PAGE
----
When he returns to the table Butina is gone.
Scene 9: She is off to meet Jim Liberatore, CEO, of the “Outdoor Channel,” who slips her an envelope. With a big smile on her face, Butina opens it and counts out $5,000, which is her monthly allowance from the publisher. One certainly wonders how she is “blowing his mind?”
Tweet from MSNBC’s Rachel Maddow: Following today’s Washington Post report, Outdoor Channel now confirms to us that they did pay accused Russian agent Maria Butina on a $5000/month contract.
Scene 10: Cut to a flashback of Liberatore and other NRA leaders at a meeting in Moscow with Butina by his side. While in Russia, the group, which included former Milwaukee County Sheriff David Clarke and top NRA donors and executives, meet with Dmitry Rogozin, the deputy prime minister, who had been sanctioned by the Obama administration after Russia’s invasion of Crimea. The delegation also visited the Orsis gun factory, which manufactures a high-end sniper rifle used by Russian troops that the Pentagon has expressed concerns about.
Coincidentally, turns out Mike Flynn, the former National Security Advisor, who has pleaded guilty in the Mueller investigation, was in Moscow at the same time. In fact, there are photos of him sitting next to Putin at a function honoring the 10th anniversary of RT (Russian TV), aka Putin TV.
In true RT style, they claim Putin has no idea who Flynn is. What are the chances that Vlad is sitting at a table and doesn’t know someone? Probably just another one of The Don’s coffee boys.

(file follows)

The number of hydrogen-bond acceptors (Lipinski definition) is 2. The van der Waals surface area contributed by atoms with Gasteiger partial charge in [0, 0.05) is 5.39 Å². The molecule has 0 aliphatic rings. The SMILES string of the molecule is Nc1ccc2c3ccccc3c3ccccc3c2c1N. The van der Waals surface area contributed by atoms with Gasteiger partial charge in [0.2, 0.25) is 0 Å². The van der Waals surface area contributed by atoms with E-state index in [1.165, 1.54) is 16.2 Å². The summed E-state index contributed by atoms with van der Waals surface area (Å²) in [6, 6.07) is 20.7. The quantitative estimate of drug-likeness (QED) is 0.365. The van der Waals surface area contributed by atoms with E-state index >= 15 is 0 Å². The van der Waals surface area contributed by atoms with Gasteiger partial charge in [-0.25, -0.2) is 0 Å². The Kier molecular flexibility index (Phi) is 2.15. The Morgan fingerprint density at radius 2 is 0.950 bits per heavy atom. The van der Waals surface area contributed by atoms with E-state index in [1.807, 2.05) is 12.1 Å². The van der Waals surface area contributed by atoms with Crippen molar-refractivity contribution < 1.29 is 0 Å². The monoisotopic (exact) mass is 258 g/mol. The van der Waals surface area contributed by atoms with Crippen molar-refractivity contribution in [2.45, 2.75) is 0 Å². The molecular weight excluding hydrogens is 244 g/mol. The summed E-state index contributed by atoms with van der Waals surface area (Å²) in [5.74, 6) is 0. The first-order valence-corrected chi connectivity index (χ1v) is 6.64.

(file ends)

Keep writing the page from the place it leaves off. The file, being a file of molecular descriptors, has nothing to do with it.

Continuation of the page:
Scene 11: Butina in Washington restaurant with George O’Neill Jr., an heir to the Rockefeller fortune and a conservative opinion writer. O’Neill is believed to have helped build a secret line of communication between the U.S. right wing behind The Don’s campaign, and the Russian government. Butina flirts with him and then uses that old ploy: “Can you come over tomorrow night and help me with my homework?” Another mind blowing international affair, in which she gets an A. (This is true except for the homework part!)
Scene 12: Erikson is calls her desperately from his cell phone at a local tavern in South Dakota. He hasn’t heard from Butina in a few days and wants to know if she wants help with her homework. Butina tells him she has another helper. Erickson takes out his homework helper pen and on a moist cocktail napkin scribbles. “She played me. She played me. She played me.”
Scene 13: Cut to offices of F.B.I. Camera zooms in on fat folder titled: Russia and the funneling of money through the NRA to the Trump campaign: The NRA’s effort to sabotage American democracy with the assistance of a foreign power.
Final Scene: Long shot of White House and camera slowly moves in to find The Don in his bedroom. Phone rings. It is Butina. “I need some help with my homework.” Fade out.
Here’s a case where reality definitely Trumps fiction!
P.S. Butina sits in jail and will not be released because she is a serious flight risk. Russia is using a social media campaign to free her.
Butina has offered to cooperate in a fraud investigation being mounted by federal prosecutors in South Dakota that appears to target Paul Erickson, according to a letter released by her lawyer. Ouch! Now that is one spurned homework helper!